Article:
Chasm

A chal­leng­ing, pol­ished and pig­head­edly old-school Metroid­va­nia.

PCPOWERPLAY - - CONTENTS - ANDY KELLY

DE­VEL­OPER BIT KID, INC. • PUB­LISHER IN- HOUSE • PRICE $ US20 www.chas­mgame.com

It seems like a sim­ple job. Travel to a nearby town and res­cue a few vil­lagers who have got­ten them­selves lost in the lo­cal coal mine. But when your rookie knight ar­rives in the snowy ham­let of Karthas, he learns the true hor­ror of what has hap­pened. Some­thing ter­ri­ble has been awak­ened in those deep, cav­ernous mines— some­thing evil—and it’s a good thing the knight has brought his sword along with him.

Chasm is a side-scrolling plat­former in the Metroid mould, with games such as Castl­e­va­nia, Zelda, and Spelunky coded into its DNA. The tit­u­lar chasm is the maze­like net­work of tun­nels that yawns be­neath Karthas, from the dusty coal mine just be­low the sur­face, to the an­cient dun­geons and ar­cane tem­ples hid­den in its depths.

En­e­mies on the first few floors are easy to kill. Later foes, how­ever, are deadly, re­quir­ing pa­tience and pre­ci­sion to slay. But they’re al­ways pre­dictable, and learn­ing their pat­terns is where the skill lies.

But your early at­tempts to learn those pat­terns can be frus­trat­ing. When you die in Chasm you’re kicked back to the menu, and forced to reload a save. Get­ting back into the game only takes a few sec­onds, but it feels like a life­time when you’ve died at a boss for the tenth time and want to just get it over with. And save points are of­ten far apart.

But when­ever I’m an­noyed by some­thing in Chasm, I’m won back over by how won­der­fully it plays. Ev­ery­thing you do is pre­cise, and it’s clear de­vel­oper Bit Kid, Inc. has spent time tweak­ing the con­trols to make them feel just right. Your moveset is ba­sic at first, but as you ex­plore the chasm you un­lock moves such as grab­bing ledges, slid­ing, and dou­ble jump­ing that in­crease the game’s com­plex­ity.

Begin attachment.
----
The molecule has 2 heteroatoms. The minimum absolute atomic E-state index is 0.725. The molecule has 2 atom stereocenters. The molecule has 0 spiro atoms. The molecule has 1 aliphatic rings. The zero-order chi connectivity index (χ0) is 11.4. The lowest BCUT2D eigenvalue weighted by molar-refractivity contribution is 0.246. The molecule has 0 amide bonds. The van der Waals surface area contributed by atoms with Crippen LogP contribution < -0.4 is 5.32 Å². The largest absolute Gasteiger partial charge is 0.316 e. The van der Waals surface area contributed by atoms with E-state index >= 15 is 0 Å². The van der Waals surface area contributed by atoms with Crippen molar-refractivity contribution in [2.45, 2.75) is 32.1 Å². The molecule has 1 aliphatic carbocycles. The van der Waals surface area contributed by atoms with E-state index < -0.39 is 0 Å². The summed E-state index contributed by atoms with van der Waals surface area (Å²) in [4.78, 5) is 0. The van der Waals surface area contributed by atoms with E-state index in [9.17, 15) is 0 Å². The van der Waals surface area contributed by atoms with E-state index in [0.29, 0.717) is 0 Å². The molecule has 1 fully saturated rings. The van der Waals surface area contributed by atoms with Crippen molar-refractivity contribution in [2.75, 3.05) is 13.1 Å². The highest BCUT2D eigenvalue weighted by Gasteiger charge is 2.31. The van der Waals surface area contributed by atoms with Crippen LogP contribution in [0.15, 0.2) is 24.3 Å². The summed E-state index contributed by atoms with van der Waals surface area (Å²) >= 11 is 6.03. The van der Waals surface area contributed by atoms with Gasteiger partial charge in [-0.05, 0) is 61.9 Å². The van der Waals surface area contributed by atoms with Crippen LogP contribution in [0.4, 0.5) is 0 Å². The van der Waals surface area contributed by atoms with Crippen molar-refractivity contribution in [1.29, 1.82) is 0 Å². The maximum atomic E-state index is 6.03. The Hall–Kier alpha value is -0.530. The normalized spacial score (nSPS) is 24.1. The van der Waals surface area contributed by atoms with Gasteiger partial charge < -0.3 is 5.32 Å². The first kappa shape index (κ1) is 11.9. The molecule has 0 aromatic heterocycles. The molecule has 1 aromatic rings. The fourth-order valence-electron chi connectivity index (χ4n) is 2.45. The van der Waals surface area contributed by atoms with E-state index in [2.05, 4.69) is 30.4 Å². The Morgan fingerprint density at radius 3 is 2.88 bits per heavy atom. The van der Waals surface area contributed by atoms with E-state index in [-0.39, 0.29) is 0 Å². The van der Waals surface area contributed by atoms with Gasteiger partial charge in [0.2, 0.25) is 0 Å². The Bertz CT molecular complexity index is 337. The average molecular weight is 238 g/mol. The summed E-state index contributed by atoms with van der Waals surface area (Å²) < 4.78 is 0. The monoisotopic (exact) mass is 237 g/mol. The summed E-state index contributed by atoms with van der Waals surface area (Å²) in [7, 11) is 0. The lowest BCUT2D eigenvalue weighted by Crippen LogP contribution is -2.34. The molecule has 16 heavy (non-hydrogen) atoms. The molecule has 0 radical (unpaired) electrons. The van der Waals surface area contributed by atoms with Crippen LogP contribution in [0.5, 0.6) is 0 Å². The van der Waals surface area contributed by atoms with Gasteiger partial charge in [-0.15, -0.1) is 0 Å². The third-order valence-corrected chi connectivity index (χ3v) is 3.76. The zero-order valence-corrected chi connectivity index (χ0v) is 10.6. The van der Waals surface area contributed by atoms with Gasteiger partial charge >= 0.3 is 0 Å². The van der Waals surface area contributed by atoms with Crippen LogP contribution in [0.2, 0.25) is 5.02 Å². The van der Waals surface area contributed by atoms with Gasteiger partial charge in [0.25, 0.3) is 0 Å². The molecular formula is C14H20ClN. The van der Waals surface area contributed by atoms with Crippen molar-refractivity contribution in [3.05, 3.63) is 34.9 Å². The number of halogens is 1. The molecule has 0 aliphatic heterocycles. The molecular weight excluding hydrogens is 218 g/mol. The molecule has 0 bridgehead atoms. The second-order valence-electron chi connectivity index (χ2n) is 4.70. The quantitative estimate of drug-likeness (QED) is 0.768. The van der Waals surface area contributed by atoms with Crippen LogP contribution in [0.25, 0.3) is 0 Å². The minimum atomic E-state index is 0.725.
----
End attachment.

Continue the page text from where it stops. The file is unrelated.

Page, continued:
There’s a pro­ce­dural el­e­ment to Chasm, mean­ing ev­ery playthrough is dif­fer­ent. But I never once got the sense that I was play­ing some­thing dreamed up by a com­puter, and if you told me my ver­sion of the map was hand-crafted, I’d have be­lieved you.

In the spirit of Metroid, keep­ing a men­tal map of the world, in con­junc­tion with a sim­ple map that’s filled in as you ex­plore, is es­sen­tial.

Your jour­ney con­tin­ues ever down, fight­ing bosses and mini­bosses, un­cov­er­ing se­crets, un­lock­ing new abil­i­ties, and find­ing new weapons. Weapons rad­i­cally change how Chasm plays. Us­ing a knife means you have to get un­com­fort­ably close to en­e­mies to at­tack, but it does a lot of dam­age. The mace is slow to swing, but hits hard.

There are some light RPG el­e­ments too, with en­e­mies spew­ing out lit­tle ex­pe­ri­ence orbs that boost your health, strength and so on. But oth­er­wise it’s a deeply old-fash­ioned game—by de­sign, of course—and that means it can be gru­elling at times. You’ll have to re­peat sec­tions over and over to mas­ter them, and I found my pa­tience wear­ing thin more than once. But that’s part of the deal in these kinds of games, and if it’s a qual­ity, pol­ished Metroid­va­nia ad­ven­ture you want, you can’t do much bet­ter than Chasm.

It’s a deeply old-fash­ioned game, and that means it can be gru­elling at times.

Visit the vil­lage to rest and re­sup­ply.

Newspapers in English

Newspapers from Australia

© PressReader. All rights reserved.